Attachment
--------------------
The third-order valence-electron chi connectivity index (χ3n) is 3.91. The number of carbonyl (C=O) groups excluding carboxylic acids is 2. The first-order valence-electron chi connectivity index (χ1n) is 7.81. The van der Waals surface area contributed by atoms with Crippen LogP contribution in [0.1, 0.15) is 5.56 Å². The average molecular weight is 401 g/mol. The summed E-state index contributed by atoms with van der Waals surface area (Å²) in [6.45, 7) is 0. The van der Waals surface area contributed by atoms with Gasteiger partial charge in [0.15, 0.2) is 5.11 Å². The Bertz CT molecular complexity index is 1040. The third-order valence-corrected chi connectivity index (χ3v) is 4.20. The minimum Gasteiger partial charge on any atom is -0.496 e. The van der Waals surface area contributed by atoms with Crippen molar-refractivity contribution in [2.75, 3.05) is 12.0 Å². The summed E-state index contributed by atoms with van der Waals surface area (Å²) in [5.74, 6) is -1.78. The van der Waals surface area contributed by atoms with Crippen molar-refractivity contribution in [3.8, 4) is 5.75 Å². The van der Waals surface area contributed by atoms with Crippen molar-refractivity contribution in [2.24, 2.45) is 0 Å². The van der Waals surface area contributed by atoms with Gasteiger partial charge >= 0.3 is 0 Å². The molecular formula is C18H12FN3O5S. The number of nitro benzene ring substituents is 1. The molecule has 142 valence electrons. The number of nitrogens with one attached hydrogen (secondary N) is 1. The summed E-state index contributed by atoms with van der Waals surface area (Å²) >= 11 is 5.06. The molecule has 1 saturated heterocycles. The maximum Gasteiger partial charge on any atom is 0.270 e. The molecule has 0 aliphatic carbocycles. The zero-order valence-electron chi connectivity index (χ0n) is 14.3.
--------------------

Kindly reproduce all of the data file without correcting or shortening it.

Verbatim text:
The third-order valence-electron chi connectivity index (χ3n) is 3.91. The number of carbonyl (C=O) groups excluding carboxylic acids is 2. The first-order valence-electron chi connectivity index (χ1n) is 7.81. The van der Waals surface area contributed by atoms with Crippen LogP contribution in [0.1, 0.15) is 5.56 Å². The average molecular weight is 401 g/mol. The summed E-state index contributed by atoms with van der Waals surface area (Å²) in [6.45, 7) is 0. The van der Waals surface area contributed by atoms with Gasteiger partial charge in [0.15, 0.2) is 5.11 Å². The Bertz CT molecular complexity index is 1040. The third-order valence-corrected chi connectivity index (χ3v) is 4.20. The minimum Gasteiger partial charge on any atom is -0.496 e. The van der Waals surface area contributed by atoms with Crippen molar-refractivity contribution in [2.75, 3.05) is 12.0 Å². The summed E-state index contributed by atoms with van der Waals surface area (Å²) in [5.74, 6) is -1.78. The van der Waals surface area contributed by atoms with Crippen molar-refractivity contribution in [3.8, 4) is 5.75 Å². The van der Waals surface area contributed by atoms with Crippen molar-refractivity contribution in [2.24, 2.45) is 0 Å². The van der Waals surface area contributed by atoms with Gasteiger partial charge >= 0.3 is 0 Å². The molecular formula is C18H12FN3O5S. The number of nitro benzene ring substituents is 1. The molecule has 142 valence electrons. The number of nitrogens with one attached hydrogen (secondary N) is 1. The summed E-state index contributed by atoms with van der Waals surface area (Å²) >= 11 is 5.06. The molecule has 1 saturated heterocycles. The maximum Gasteiger partial charge on any atom is 0.270 e. The molecule has 0 aliphatic carbocycles. The zero-order valence-electron chi connectivity index (χ0n) is 14.3.